At home or work, it seems that housekeeping is extremely vital, especially so in industrial settings.  OSHA standard allows “a maximum accumulation of no more than 1/8 inch of dust in priority housekeeping areas of grain elevators.”  When this amount of grain dust accumulates, steps must be taken immediately for its removal.  All lockout-tagout procedures required by 29 CFR 1910.147 and OSHA standard should be observed when entering grain elevators or silos for maintenance.  If a person enters a bin, silo, or tank from the top, they must wear a full parachute-type body harness with a lifeline.  This holds the body vertical and in case of an accident, makes easier removal of the victim through small access hatches.  A well-trained and properly equipped attendant is required to maintain communication with the personnel in the confined area during the whole time, and to provide help when needed. 

Workers in grain handling face serious dangers of suffocation, entanglement, falling, fires, explosions, electrocutions, and injuries from improperly guarded machinery.  These dangers will be eliminated if employers implement a safe grain handling program, train their employees on the safe handling of grain, and both employer and workers carefully follow the procedures to ensure the safe handling of grain.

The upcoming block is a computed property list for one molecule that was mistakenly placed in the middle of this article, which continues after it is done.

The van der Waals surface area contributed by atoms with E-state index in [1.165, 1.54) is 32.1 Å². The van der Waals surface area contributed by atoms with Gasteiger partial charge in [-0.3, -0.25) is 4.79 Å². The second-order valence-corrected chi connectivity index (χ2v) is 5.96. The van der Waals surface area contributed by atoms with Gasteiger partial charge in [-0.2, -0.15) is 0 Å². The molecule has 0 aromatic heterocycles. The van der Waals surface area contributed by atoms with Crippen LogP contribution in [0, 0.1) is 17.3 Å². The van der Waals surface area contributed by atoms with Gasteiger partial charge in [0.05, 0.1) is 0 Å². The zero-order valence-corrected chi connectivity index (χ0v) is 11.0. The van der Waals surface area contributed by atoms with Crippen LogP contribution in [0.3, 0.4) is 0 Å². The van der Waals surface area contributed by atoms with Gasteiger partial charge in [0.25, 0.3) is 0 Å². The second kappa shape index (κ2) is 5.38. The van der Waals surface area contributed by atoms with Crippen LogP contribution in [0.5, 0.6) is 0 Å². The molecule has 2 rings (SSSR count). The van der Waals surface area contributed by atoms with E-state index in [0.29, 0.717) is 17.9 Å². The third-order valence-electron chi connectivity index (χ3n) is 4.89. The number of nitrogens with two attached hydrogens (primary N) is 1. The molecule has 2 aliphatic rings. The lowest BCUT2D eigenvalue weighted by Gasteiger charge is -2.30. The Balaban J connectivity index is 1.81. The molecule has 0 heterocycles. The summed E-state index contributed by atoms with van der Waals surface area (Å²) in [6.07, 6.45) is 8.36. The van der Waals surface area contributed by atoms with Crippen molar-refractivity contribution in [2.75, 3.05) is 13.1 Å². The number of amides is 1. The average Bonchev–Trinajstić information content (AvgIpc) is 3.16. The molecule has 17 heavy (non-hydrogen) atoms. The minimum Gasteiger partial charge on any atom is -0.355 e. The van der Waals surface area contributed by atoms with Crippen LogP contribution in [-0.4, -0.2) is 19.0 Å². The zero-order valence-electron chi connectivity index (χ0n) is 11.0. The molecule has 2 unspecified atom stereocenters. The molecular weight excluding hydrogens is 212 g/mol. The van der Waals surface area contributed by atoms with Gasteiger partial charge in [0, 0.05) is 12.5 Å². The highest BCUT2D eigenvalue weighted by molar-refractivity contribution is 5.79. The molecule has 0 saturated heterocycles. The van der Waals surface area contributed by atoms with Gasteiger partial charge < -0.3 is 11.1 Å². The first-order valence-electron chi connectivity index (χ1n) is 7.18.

As we reported earlier, in an article about the Top Ten OSHA violations and penalties assessed for 2010, Violation of (29 CFR 1910.272) Grain Handling Facilities came in at #9 on the most penalties assessed list.   At least 25 U.S. workers were killed in grain entrapments last year, and there were more grain entrapments in 2010 than in any other year since researchers at Purdue University began collecting data on the subject in 1978.  The following is a list of violations that received citations, many of them classified as serious, in 2010:

  • Failure to train in safety precautions and bin entry procedures;
  • No observer during bin entry;
  • No rescue equipment;
  • Not testing atmosphere in the space to be entered;
  • Failure to have deflagration controls for combustible dust;
  • Walk working surfaces without guarding in place;
  • Failure to safeguard employees from electrical hazards such as broken electrical conduits;
  • Lack of signage and hazard communication procedures;
  • Failure to evaluate work spaces for confined space entry permits;
  • No confined space entry program;
  • Non-entry retrieval system;
  • Lack of personal protective equipment;
  • Lack of electrical training;
  • Lack of combustible dust controls;
  • Failure to train employees in combustible grain dust hazards.